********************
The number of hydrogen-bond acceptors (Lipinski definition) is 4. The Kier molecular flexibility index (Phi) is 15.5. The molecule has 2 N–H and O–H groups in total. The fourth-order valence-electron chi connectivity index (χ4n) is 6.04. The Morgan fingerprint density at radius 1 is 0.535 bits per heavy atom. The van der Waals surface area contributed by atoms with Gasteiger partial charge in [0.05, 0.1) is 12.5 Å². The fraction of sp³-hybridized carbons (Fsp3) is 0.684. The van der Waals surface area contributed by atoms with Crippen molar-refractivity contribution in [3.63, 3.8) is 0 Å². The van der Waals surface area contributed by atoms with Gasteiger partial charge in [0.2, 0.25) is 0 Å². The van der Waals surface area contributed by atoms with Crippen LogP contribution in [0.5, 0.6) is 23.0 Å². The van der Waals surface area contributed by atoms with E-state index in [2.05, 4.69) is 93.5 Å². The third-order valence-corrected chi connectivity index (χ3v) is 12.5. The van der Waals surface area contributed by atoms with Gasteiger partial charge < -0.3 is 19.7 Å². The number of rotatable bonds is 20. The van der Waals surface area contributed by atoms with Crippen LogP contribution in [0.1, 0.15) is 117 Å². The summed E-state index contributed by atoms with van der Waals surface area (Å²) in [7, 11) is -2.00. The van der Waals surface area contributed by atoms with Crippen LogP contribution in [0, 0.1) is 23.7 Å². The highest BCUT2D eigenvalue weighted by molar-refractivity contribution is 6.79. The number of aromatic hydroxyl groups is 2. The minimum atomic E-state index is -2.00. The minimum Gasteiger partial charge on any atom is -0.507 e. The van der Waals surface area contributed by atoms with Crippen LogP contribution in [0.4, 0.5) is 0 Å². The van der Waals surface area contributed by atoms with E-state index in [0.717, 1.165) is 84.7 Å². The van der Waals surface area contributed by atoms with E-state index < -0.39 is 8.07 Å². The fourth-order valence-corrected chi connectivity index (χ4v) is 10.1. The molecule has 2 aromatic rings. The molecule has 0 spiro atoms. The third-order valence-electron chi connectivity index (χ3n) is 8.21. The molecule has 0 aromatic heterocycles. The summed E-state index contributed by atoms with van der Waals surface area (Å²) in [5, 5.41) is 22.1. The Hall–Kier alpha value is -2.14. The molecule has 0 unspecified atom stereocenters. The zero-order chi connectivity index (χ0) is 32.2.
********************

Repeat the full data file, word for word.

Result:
The number of hydrogen-bond acceptors (Lipinski definition) is 4. The Kier molecular flexibility index (Phi) is 15.5. The molecule has 2 N–H and O–H groups in total. The fourth-order valence-electron chi connectivity index (χ4n) is 6.04. The Morgan fingerprint density at radius 1 is 0.535 bits per heavy atom. The van der Waals surface area contributed by atoms with Gasteiger partial charge in [0.05, 0.1) is 12.5 Å². The fraction of sp³-hybridized carbons (Fsp3) is 0.684. The van der Waals surface area contributed by atoms with Crippen molar-refractivity contribution in [3.63, 3.8) is 0 Å². The van der Waals surface area contributed by atoms with Gasteiger partial charge in [0.2, 0.25) is 0 Å². The van der Waals surface area contributed by atoms with Crippen LogP contribution in [0.5, 0.6) is 23.0 Å². The van der Waals surface area contributed by atoms with E-state index in [2.05, 4.69) is 93.5 Å². The third-order valence-corrected chi connectivity index (χ3v) is 12.5. The van der Waals surface area contributed by atoms with Gasteiger partial charge < -0.3 is 19.7 Å². The number of rotatable bonds is 20. The van der Waals surface area contributed by atoms with Crippen LogP contribution in [0.1, 0.15) is 117 Å². The summed E-state index contributed by atoms with van der Waals surface area (Å²) in [7, 11) is -2.00. The van der Waals surface area contributed by atoms with Crippen LogP contribution in [0, 0.1) is 23.7 Å². The highest BCUT2D eigenvalue weighted by molar-refractivity contribution is 6.79. The number of aromatic hydroxyl groups is 2. The minimum atomic E-state index is -2.00. The minimum Gasteiger partial charge on any atom is -0.507 e. The van der Waals surface area contributed by atoms with Crippen LogP contribution in [0.4, 0.5) is 0 Å². The van der Waals surface area contributed by atoms with E-state index in [0.717, 1.165) is 84.7 Å². The van der Waals surface area contributed by atoms with E-state index < -0.39 is 8.07 Å². The fourth-order valence-corrected chi connectivity index (χ4v) is 10.1. The molecule has 2 aromatic rings. The molecule has 0 spiro atoms. The third-order valence-electron chi connectivity index (χ3n) is 8.21. The molecule has 0 aromatic heterocycles. The summed E-state index contributed by atoms with van der Waals surface area (Å²) in [5, 5.41) is 22.1. The Hall–Kier alpha value is -2.14. The molecule has 0 unspecified atom stereocenters. The zero-order chi connectivity index (χ0) is 32.2.